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LETTER TO THE EDITOR
Year : 2019  |  Volume : 8  |  Issue : 1  |  Page : 75-76

Bilirubin crystals in thyroid


1 Department of Pathology, Institute of Medical Sciences and SUM Hospital, Bhubaneswar, Odisha, India
2 Department of Surgical Oncology, Institute of Medical Sciences and SUM Hospital, Bhubaneswar, Odisha, India

Date of Submission19-Apr-2018
Date of Acceptance15-Feb-2019
Date of Web Publication26-Apr-2019

Correspondence Address:
Dr. Rashmi Patnayak
Department of Pathology, Institute of Medical Sciences and SUM Hospital, Bhubaneswar, Odisha
India
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Source of Support: None, Conflict of Interest: None


DOI: 10.4103/JDRNTRUHS.JDRNTRUHS_37_18

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How to cite this article:
Patnayak R, Chakraborty K, Bhola R, Jena A. Bilirubin crystals in thyroid. J NTR Univ Health Sci 2019;8:75-6

How to cite this URL:
Patnayak R, Chakraborty K, Bhola R, Jena A. Bilirubin crystals in thyroid. J NTR Univ Health Sci [serial online] 2019 [cited 2019 Aug 23];8:75-6. Available from: http://www.jdrntruhs.org/text.asp?2019/8/1/75/257165



To the editor

Information regarding the presence of crystals in thyroid FNAC in the literature is sparse. Cytological images of crystals in thyroid FNAC are available in very few articles.[1] But within the colloid of normal thyroid glands, crystals are known to be present. They are usually variable in size and shape, and be difficult to identify under light microscopy. However, most of the crystals are strongly birefringent and can be easily detected under polarized light microscopy.[1]

A 51-year-old female attended surgery outpatient department with the complaint of neck swelling since last 15 years. She gave a history that the swelling was initially small in size but for the last 10 days it was increasing and has attended the present size of 12 × 5 cms. [Figure 1]a Ultrasonography (USG) of neck showed grossly enlarged thyroid gland. It was reported as colloid goiter. [Figure 1]b On fine needle aspiration cytology (FNAC), 5 ml of brownish fluid was aspirated. The smears did not reveal any thyroid follicular cells. There were many flat rectangular and needle shaped crystals noted in a background showing inflammatory cells. [Figure 1]c, [Figure 1]d and [Figure 1]a The cytology was reported as non-diagnostic aspiration. (Bethesda category – I). These crystals were visualized under polarizing microscope. They were not birefringerent. [Figure 1]e and [Figure 2]b, [Figure 2]c The rectangular crystals with broken window pane appearance were cholesterol crystals and the other slender needle like brownish crystals were bilirubin crystals.
Figure 1: (a) Thyroid swelling. (b) Ultrasound of grossly enlarged thyroid gland with cystic degeneration. (c) Light microscopy of cholesterol crystals (black arrow) and slender needle like brownish crystals (white arrow) (Hematoxylin and eosin × 200). (d) Light microscopy of bilirubin crystals (white arrow) (Giemsa × 200). (e) Cholesterol crystals (black arrow) and bilirubin crystals (white arrow) under polarizing microscope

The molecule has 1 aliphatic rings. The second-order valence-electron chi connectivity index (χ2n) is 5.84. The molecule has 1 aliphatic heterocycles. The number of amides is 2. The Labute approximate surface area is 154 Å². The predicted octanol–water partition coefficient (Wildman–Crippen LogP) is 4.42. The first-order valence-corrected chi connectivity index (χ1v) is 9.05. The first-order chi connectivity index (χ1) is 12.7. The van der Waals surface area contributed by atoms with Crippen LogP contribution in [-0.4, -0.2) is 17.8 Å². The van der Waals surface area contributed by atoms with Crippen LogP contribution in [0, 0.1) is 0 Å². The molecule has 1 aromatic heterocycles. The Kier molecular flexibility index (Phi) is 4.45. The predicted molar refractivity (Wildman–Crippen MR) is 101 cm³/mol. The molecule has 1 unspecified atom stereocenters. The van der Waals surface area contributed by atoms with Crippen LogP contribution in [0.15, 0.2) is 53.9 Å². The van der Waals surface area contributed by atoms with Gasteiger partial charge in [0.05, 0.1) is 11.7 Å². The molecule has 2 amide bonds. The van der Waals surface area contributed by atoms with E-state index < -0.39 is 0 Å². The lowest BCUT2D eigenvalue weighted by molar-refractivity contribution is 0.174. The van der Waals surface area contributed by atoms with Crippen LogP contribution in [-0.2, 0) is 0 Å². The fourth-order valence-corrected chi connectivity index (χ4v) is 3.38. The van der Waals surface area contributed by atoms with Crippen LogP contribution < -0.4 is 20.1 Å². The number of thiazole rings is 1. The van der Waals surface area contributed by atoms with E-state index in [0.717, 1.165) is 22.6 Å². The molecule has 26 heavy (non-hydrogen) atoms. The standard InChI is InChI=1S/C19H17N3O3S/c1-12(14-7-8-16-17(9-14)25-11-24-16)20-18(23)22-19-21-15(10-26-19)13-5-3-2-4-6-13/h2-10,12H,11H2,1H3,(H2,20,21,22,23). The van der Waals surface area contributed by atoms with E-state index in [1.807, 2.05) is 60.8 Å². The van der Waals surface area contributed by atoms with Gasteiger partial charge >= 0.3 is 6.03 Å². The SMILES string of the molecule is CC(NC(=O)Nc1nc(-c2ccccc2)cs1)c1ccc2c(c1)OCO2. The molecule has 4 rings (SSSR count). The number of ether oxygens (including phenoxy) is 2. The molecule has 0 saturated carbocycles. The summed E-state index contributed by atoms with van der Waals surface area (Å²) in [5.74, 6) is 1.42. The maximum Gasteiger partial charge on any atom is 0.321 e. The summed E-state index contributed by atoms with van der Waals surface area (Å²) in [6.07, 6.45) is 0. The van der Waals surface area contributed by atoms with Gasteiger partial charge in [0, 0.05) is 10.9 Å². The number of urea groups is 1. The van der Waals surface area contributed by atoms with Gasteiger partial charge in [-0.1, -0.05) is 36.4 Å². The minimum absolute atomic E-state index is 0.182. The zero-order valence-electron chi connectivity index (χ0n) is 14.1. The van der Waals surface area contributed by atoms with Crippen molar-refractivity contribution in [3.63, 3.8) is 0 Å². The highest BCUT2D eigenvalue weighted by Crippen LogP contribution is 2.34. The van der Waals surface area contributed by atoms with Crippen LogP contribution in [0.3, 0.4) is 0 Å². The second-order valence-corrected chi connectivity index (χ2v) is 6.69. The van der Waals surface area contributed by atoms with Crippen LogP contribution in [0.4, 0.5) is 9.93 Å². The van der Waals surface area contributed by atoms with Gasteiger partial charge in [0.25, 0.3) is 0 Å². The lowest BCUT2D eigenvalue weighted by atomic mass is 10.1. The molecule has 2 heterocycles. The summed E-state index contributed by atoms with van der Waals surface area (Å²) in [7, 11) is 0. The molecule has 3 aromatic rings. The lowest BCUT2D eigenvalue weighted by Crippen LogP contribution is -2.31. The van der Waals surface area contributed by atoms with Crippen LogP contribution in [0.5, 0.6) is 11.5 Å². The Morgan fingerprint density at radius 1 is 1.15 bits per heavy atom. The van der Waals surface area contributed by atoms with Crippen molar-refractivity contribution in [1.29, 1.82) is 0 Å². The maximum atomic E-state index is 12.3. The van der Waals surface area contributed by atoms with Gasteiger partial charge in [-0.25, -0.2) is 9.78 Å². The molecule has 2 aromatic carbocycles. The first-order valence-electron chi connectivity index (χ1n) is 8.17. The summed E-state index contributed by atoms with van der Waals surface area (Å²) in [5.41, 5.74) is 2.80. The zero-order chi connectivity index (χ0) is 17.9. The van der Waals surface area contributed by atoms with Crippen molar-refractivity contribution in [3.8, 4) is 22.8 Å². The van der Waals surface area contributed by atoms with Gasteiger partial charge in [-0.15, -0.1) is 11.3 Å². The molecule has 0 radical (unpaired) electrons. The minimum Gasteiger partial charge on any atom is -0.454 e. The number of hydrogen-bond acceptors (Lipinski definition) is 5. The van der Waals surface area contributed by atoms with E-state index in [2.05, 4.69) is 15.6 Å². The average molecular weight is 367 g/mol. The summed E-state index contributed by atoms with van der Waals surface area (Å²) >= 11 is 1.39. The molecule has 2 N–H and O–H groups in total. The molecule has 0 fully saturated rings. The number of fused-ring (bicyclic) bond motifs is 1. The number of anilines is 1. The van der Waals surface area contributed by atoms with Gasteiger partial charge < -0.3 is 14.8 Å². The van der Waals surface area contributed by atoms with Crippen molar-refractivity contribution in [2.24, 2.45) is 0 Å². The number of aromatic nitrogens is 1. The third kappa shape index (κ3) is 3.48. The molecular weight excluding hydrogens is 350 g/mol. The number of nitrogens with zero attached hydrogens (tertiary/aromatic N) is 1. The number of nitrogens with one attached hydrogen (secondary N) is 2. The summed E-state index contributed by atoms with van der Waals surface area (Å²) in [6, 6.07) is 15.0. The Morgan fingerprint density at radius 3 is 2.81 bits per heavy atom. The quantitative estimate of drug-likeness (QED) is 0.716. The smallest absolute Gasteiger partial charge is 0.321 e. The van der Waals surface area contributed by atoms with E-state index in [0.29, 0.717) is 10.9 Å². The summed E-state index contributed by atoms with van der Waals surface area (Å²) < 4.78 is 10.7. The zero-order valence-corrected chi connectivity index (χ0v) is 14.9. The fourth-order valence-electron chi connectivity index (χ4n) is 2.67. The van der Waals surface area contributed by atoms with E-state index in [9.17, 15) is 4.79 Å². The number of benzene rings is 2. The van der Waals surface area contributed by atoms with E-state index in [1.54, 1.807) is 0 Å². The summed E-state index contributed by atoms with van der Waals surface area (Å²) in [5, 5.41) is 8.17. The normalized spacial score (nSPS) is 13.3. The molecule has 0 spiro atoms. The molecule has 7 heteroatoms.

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Figure 2: (a) Light microscopy of cholesterol crystals (black arrow) (Giemsa × 100). (b) and (c) Cholesterol crystals (black arrow) and bilirubin crystals (white arrow) under polarizing microscope

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Birefringent crystals were found more in benign thyroid diseases in comparison to malignant tumors as illustrated by different studies.[2],[3] Multifocal distribution of birefringent crystals was also more common in benign diseases unlike malignant tumors.[2],[3] Plate-like cholesterol crystals are seen in colloid nodules with cystic degeneration.[4] In our case, we noted cholesterol crystals. In addition, there were bilirubin crystals. Presence of both these crystals with USG report of colloid goiter can be explained as a result of degenerative changes.

Declaration of patient consent

The authors certify that they have obtained all appropriate patient consent forms. In the form the patient(s) has/have given his/her/their consent for his/her/their images and other clinical information to be reported in the journal. The patients understand that their names and initials will not be published and due efforts will be made to conceal their identity, but anonymity cannot be guaranteed.

Financial support and sponsorship

Nil.

Conflicts of interest

There are no conflicts of interest.



 
  References Top

1.
Wong KS, Lewis JS, Jr, Gottipati S, Chernock RD. Utility of birefringent crystal identification by polarized light microscopy in distinguishing thyroid from parathyroid tissue on intraoperative frozen sections. Am J Surg Pathol 2014;38:1212-9.  Back to cited text no. 1
    
2.
Katoh R, Kawaoi A, Muramatsu A, Hemmi A, Suzuki K. Birefringent (calcium oxalate) crystals in thyroid diseases. A clinicopathological study with possible implication for differential diagnosis. Am J Surg Pathol 1993;17:698-705.  Back to cited text no. 2
    
3.
Shimizu M, Hirokawa M, Kanahara T, Manabe T. Calcium oxalate crystals in thyroid fine needle aspiration cytology. Acta Cytol 1999;43:575-8.  Back to cited text no. 3
    
4.
Panetti C, Goulart RA, Cooper R. Cholesterol crystals in the thyroid gland. Acta Cytol 2007;51:249-51.  Back to cited text no. 4
    


    Figures

  [Figure 1], [Figure 2]



 

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